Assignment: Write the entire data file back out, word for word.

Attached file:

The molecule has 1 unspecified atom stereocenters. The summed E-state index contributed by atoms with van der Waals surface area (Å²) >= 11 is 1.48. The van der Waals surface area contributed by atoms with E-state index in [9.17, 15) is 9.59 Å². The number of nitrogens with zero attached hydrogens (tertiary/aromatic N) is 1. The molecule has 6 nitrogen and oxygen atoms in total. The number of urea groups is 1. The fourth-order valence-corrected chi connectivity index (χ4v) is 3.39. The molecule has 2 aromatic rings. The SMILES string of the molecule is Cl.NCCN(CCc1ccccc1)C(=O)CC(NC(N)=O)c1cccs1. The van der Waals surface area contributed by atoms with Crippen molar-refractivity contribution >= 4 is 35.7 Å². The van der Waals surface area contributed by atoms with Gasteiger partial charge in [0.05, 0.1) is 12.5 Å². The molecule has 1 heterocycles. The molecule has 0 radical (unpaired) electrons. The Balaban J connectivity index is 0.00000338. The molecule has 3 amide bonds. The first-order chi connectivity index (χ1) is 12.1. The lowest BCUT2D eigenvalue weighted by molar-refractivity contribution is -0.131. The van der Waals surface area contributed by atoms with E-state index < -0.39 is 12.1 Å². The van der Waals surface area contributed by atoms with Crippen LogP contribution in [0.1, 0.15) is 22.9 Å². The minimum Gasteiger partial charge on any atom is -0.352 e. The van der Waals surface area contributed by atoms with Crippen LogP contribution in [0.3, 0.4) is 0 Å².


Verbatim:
The molecule has 1 unspecified atom stereocenters. The summed E-state index contributed by atoms with van der Waals surface area (Å²) >= 11 is 1.48. The van der Waals surface area contributed by atoms with E-state index in [9.17, 15) is 9.59 Å². The number of nitrogens with zero attached hydrogens (tertiary/aromatic N) is 1. The molecule has 6 nitrogen and oxygen atoms in total. The number of urea groups is 1. The fourth-order valence-corrected chi connectivity index (χ4v) is 3.39. The molecule has 2 aromatic rings. The SMILES string of the molecule is Cl.NCCN(CCc1ccccc1)C(=O)CC(NC(N)=O)c1cccs1. The van der Waals surface area contributed by atoms with Crippen molar-refractivity contribution >= 4 is 35.7 Å². The van der Waals surface area contributed by atoms with Gasteiger partial charge in [0.05, 0.1) is 12.5 Å². The molecule has 1 heterocycles. The molecule has 0 radical (unpaired) electrons. The Balaban J connectivity index is 0.00000338. The molecule has 3 amide bonds. The first-order chi connectivity index (χ1) is 12.1. The lowest BCUT2D eigenvalue weighted by molar-refractivity contribution is -0.131. The van der Waals surface area contributed by atoms with E-state index < -0.39 is 12.1 Å². The van der Waals surface area contributed by atoms with Crippen LogP contribution in [0.1, 0.15) is 22.9 Å². The minimum Gasteiger partial charge on any atom is -0.352 e. The van der Waals surface area contributed by atoms with Crippen LogP contribution in [0.3, 0.4) is 0 Å².